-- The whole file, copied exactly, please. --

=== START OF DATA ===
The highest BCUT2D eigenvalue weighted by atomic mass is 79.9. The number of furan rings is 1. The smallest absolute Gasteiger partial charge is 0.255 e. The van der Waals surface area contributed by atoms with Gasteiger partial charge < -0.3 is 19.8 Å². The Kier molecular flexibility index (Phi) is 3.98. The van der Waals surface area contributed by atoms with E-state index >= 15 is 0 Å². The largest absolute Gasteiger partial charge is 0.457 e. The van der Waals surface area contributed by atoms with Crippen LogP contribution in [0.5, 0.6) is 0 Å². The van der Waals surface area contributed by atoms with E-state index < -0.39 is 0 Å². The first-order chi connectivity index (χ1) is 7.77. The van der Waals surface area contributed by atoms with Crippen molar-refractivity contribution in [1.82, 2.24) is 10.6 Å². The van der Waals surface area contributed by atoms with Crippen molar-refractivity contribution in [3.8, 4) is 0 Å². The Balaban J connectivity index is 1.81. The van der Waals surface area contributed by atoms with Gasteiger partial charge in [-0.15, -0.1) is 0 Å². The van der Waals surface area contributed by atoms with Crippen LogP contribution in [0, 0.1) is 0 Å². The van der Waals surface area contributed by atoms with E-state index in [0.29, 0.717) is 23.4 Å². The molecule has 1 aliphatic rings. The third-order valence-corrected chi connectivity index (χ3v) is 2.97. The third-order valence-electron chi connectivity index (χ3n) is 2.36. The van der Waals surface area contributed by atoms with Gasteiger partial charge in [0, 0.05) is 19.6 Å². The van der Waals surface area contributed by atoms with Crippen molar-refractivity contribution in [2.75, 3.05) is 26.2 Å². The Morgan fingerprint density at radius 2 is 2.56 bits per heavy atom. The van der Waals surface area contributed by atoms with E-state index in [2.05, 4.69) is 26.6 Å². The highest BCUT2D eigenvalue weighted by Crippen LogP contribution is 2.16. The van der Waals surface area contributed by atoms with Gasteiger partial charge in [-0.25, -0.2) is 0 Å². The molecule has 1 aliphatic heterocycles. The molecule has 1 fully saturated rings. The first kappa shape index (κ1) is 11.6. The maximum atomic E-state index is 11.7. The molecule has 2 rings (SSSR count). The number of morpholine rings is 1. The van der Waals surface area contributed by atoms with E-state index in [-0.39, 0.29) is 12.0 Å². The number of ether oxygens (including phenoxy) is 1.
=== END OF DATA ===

The highest BCUT2D eigenvalue weighted by atomic mass is 79.9. The number of furan rings is 1. The smallest absolute Gasteiger partial charge is 0.255 e. The van der Waals surface area contributed by atoms with Gasteiger partial charge < -0.3 is 19.8 Å². The Kier molecular flexibility index (Phi) is 3.98. The van der Waals surface area contributed by atoms with E-state index >= 15 is 0 Å². The largest absolute Gasteiger partial charge is 0.457 e. The van der Waals surface area contributed by atoms with Crippen LogP contribution in [0.5, 0.6) is 0 Å². The van der Waals surface area contributed by atoms with E-state index < -0.39 is 0 Å². The first-order chi connectivity index (χ1) is 7.77. The van der Waals surface area contributed by atoms with Crippen molar-refractivity contribution in [1.82, 2.24) is 10.6 Å². The van der Waals surface area contributed by atoms with Crippen molar-refractivity contribution in [3.8, 4) is 0 Å². The Balaban J connectivity index is 1.81. The van der Waals surface area contributed by atoms with Gasteiger partial charge in [-0.15, -0.1) is 0 Å². The van der Waals surface area contributed by atoms with Crippen LogP contribution in [0, 0.1) is 0 Å². The van der Waals surface area contributed by atoms with E-state index in [0.29, 0.717) is 23.4 Å². The molecule has 1 aliphatic rings. The third-order valence-corrected chi connectivity index (χ3v) is 2.97. The third-order valence-electron chi connectivity index (χ3n) is 2.36. The van der Waals surface area contributed by atoms with Gasteiger partial charge in [0, 0.05) is 19.6 Å². The van der Waals surface area contributed by atoms with Crippen molar-refractivity contribution in [2.75, 3.05) is 26.2 Å². The Morgan fingerprint density at radius 2 is 2.56 bits per heavy atom. The van der Waals surface area contributed by atoms with E-state index in [2.05, 4.69) is 26.6 Å². The highest BCUT2D eigenvalue weighted by Crippen LogP contribution is 2.16. The van der Waals surface area contributed by atoms with Gasteiger partial charge in [-0.25, -0.2) is 0 Å². The molecule has 1 aliphatic heterocycles. The molecule has 1 fully saturated rings. The first kappa shape index (κ1) is 11.6. The maximum atomic E-state index is 11.7. The molecule has 2 rings (SSSR count). The number of morpholine rings is 1. The van der Waals surface area contributed by atoms with E-state index in [-0.39, 0.29) is 12.0 Å². The number of ether oxygens (including phenoxy) is 1.